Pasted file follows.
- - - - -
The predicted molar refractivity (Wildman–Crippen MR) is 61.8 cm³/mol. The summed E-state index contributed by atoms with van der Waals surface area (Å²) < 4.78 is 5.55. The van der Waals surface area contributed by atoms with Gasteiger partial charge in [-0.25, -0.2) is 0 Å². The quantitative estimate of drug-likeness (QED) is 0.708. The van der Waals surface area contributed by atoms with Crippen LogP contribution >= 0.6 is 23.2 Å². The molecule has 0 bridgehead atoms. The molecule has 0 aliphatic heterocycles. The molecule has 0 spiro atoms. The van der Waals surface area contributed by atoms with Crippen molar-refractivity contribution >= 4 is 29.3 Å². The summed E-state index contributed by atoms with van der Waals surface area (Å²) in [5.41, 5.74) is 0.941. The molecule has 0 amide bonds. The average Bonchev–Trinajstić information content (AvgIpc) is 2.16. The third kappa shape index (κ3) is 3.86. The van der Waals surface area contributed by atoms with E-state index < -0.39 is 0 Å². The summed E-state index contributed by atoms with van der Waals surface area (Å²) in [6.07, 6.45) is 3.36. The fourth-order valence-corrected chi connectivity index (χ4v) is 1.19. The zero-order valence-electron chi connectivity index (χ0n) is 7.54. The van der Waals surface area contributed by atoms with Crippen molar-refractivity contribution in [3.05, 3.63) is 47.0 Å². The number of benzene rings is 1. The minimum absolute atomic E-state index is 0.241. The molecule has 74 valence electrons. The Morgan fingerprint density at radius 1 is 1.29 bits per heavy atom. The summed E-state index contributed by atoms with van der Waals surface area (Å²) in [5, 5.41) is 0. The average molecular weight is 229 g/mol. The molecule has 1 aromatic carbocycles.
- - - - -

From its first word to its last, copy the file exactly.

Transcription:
The predicted molar refractivity (Wildman–Crippen MR) is 61.8 cm³/mol. The summed E-state index contributed by atoms with van der Waals surface area (Å²) < 4.78 is 5.55. The van der Waals surface area contributed by atoms with Gasteiger partial charge in [-0.25, -0.2) is 0 Å². The quantitative estimate of drug-likeness (QED) is 0.708. The van der Waals surface area contributed by atoms with Crippen LogP contribution >= 0.6 is 23.2 Å². The molecule has 0 bridgehead atoms. The molecule has 0 aliphatic heterocycles. The molecule has 0 spiro atoms. The van der Waals surface area contributed by atoms with Crippen molar-refractivity contribution >= 4 is 29.3 Å². The summed E-state index contributed by atoms with van der Waals surface area (Å²) in [5.41, 5.74) is 0.941. The molecule has 0 amide bonds. The average Bonchev–Trinajstić information content (AvgIpc) is 2.16. The third kappa shape index (κ3) is 3.86. The van der Waals surface area contributed by atoms with E-state index < -0.39 is 0 Å². The summed E-state index contributed by atoms with van der Waals surface area (Å²) in [6.07, 6.45) is 3.36. The fourth-order valence-corrected chi connectivity index (χ4v) is 1.19. The zero-order valence-electron chi connectivity index (χ0n) is 7.54. The van der Waals surface area contributed by atoms with Crippen molar-refractivity contribution in [3.05, 3.63) is 47.0 Å². The number of benzene rings is 1. The minimum absolute atomic E-state index is 0.241. The molecule has 74 valence electrons. The Morgan fingerprint density at radius 1 is 1.29 bits per heavy atom. The summed E-state index contributed by atoms with van der Waals surface area (Å²) in [5, 5.41) is 0. The average molecular weight is 229 g/mol. The molecule has 1 aromatic carbocycles.